By Chris Ritter - Arkansas Pontiac Association

We've all faced it. Rust is an evil demon. The scourge of car restoration! Getting rid of it can be as hard as giving away ugly puppies.

There are a multitude of solutions for rust removal. Some of them include sandblasting, naval jelly, acid dipping and encapsulating paints. Most of these include the use of caustic chemicals or health endangering dust. How would you feel about a method that is easy, safe and environmentally friendly?

The electrolysis method of rust removal has been around for a long time. Basically, you'll be using a electrolyte bath and a low voltage charge to turn surface rust into iron. This neutralizes the rust without removing any additional material (good metal) from the part to be treated.

Here's what you'll need. Start with a plastic container big enough to hold the part you intend to work with. You need a battery charger to provide the electrical charge. Find some old, disposable iron rod for the positive electrode and some clamps to hold it in place. This part needs to be disposable because it will pit and corrode as it's used. Make a trip to the local grocery story and find a box of Arm & Hammer Washing Soda. This is what creates the electrolyte solution. You'll also need a tablespoon or measuring cup. Toss in a stout rod and wire (coat hangers work well) to dangle the parts into the solution.

Here's our plastic tub with our iron electrode clamped to the side. We've placed a pair of rusty hood hinges inside and are putting in enough water to cover the hinges. Keep in mind that the removal process works better if the electrode surrounds the object. While the setup in the photo worked, we had to move the hinges around a few times to get the best results. Another option would have been to make a "T" at the bottom of the electrode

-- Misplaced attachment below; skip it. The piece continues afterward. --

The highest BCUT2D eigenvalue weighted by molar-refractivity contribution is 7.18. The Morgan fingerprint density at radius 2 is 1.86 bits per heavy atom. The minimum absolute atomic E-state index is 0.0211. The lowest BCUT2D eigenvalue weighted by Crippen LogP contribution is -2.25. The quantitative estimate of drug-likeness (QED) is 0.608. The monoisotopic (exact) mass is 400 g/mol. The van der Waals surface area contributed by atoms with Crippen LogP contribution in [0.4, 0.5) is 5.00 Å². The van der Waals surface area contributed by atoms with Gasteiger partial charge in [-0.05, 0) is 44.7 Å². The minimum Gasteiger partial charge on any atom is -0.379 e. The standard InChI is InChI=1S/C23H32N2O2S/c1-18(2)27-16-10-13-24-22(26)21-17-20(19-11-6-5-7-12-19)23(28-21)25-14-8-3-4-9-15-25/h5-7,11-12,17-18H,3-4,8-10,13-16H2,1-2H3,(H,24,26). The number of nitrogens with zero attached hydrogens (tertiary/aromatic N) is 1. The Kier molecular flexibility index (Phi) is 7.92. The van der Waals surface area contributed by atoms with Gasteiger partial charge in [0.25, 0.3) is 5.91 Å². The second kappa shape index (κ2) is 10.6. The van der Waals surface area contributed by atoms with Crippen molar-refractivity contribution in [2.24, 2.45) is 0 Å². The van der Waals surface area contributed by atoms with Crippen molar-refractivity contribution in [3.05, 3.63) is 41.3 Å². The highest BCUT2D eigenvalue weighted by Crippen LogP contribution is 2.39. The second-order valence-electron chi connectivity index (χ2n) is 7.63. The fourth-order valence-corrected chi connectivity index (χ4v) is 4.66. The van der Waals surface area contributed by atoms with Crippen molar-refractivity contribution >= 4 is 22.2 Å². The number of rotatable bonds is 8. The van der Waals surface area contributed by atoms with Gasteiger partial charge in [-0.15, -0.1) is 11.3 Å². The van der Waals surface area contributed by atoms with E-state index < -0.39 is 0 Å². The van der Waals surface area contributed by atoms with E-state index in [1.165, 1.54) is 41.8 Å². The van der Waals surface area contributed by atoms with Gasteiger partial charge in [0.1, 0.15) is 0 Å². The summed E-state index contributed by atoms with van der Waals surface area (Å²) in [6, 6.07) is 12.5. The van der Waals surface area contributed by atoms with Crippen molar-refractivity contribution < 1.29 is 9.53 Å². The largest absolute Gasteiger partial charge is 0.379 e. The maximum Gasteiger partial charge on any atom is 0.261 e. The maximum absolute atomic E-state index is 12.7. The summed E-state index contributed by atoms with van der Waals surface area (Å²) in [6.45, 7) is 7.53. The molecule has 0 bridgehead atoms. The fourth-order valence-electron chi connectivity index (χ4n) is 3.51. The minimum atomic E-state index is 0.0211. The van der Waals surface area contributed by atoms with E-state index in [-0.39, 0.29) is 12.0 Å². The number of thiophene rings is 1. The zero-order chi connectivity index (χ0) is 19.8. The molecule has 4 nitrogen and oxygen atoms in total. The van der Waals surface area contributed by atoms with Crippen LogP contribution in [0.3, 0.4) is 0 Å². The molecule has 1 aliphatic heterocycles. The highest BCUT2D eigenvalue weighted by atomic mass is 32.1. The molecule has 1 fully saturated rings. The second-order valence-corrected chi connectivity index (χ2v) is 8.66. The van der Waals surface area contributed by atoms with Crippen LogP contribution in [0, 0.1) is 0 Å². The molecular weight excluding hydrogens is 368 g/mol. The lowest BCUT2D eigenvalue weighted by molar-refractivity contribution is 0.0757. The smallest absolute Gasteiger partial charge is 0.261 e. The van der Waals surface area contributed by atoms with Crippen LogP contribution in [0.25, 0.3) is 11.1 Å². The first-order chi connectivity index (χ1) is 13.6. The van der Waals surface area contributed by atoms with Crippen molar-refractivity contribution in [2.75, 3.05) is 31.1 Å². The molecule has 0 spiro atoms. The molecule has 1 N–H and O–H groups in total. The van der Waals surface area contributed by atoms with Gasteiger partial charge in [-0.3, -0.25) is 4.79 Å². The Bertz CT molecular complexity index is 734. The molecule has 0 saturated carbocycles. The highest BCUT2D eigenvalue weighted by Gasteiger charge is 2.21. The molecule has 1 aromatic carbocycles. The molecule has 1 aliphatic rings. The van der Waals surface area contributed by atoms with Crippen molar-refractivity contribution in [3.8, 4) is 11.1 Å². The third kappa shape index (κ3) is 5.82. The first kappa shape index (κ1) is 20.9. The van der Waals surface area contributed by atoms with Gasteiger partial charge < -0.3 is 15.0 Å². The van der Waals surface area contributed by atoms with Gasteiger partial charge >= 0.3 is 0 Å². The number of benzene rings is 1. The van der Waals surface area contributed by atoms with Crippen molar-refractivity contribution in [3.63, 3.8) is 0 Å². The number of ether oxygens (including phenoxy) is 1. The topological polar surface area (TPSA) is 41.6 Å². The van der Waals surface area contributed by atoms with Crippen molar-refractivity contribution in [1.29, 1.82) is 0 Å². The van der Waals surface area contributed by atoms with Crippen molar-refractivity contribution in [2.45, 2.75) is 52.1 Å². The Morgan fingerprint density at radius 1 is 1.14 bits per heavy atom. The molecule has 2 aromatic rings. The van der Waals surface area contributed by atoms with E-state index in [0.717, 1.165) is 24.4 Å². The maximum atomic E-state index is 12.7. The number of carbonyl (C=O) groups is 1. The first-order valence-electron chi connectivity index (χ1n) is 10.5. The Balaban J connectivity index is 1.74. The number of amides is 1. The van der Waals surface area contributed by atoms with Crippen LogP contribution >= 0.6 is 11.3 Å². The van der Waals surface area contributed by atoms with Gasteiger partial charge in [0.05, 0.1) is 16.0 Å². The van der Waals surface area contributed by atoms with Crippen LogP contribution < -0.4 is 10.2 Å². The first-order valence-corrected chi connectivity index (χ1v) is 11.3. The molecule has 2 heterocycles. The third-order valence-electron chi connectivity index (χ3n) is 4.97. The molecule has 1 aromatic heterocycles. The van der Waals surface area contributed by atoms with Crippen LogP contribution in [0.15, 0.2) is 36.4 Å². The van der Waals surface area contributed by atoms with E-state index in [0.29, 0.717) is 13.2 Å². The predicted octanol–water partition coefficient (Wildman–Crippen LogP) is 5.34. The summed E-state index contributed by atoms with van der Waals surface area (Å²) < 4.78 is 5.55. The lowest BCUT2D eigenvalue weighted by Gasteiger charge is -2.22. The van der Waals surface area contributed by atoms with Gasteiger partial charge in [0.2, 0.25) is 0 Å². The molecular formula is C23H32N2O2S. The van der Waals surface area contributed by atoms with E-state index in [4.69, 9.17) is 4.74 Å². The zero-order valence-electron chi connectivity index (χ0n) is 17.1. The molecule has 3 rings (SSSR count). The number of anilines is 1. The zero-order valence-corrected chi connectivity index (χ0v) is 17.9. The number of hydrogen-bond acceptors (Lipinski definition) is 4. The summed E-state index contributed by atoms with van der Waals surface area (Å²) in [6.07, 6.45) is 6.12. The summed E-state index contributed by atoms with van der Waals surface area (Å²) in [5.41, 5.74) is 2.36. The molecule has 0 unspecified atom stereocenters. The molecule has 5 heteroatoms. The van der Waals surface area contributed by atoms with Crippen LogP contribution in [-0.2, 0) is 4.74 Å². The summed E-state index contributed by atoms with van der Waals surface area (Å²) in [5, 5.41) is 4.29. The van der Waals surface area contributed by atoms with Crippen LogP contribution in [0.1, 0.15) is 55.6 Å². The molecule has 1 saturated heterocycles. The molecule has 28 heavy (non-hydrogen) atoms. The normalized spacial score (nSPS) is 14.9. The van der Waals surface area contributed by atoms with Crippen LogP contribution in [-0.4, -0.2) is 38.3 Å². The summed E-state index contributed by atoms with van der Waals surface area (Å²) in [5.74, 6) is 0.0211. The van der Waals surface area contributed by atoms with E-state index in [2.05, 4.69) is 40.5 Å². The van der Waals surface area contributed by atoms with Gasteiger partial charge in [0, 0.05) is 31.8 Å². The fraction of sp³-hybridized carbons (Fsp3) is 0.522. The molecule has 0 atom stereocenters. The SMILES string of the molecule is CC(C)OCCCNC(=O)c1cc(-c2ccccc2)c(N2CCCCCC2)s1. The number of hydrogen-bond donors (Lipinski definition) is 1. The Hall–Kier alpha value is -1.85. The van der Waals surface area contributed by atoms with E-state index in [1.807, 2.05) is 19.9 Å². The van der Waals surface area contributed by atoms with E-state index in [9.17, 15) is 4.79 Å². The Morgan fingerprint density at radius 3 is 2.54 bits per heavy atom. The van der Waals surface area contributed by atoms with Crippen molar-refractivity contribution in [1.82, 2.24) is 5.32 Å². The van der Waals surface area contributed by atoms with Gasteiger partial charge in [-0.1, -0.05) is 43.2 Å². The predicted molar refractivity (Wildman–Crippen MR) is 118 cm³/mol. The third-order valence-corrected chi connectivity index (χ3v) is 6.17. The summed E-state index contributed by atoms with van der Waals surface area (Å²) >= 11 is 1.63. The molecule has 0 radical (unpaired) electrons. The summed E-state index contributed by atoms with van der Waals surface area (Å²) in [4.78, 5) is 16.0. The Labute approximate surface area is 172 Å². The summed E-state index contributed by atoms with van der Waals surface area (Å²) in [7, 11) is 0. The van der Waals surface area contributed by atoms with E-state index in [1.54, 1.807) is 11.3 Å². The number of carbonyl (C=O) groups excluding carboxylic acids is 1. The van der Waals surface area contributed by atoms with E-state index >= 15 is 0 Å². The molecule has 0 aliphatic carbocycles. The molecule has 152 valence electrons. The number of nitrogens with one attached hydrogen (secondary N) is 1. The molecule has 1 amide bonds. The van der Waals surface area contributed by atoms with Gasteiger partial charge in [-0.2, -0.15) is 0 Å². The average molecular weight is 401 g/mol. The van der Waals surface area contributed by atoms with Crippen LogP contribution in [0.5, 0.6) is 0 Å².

to give it more surface area below the water line.

Add the washing soda to the water and mix it in. Add one tablespoon of powder per gallon of water. There is no real benefit to making the solution any stronger than that. It's the electrical current that removes the rust, no the solution. By mixing it at this level it is totally harmless. The solution will, in theory, last forever. It does get awfully nasty after it's used once or twice so you can change it out but it's not required. If you lose volume because of evaporation, just add water.

Use a rod across the top of your container to hang the parts from. Use the wire to contact a clean metal area on the piece to be de-rusted. You might need to wire brush an area on heavily rusted parts to get a clean contact.

Polarity is VERY important. Connect the positive lead of your batter charger to the electrode. Connect the negative lead to the wire that the part is hanging from. Get it backwards and you'll actually be eating slowly away at your good metal. Not good!

Plug up the charger and walk away. Don't freak out when you come back an hour later and the water looks like this. It's supposed to. Another way to tell it's working is if you see a fine line of bubbles rising in the water.

How do you know when it's finished? Occasionally inspect the parts. When all the rusted areas turn black, its finished. Pull it out, rinse the part with fresh water and blow it dry with some compressed air. The bare metal should be painted or oiled down to prevent flash rust from occurring.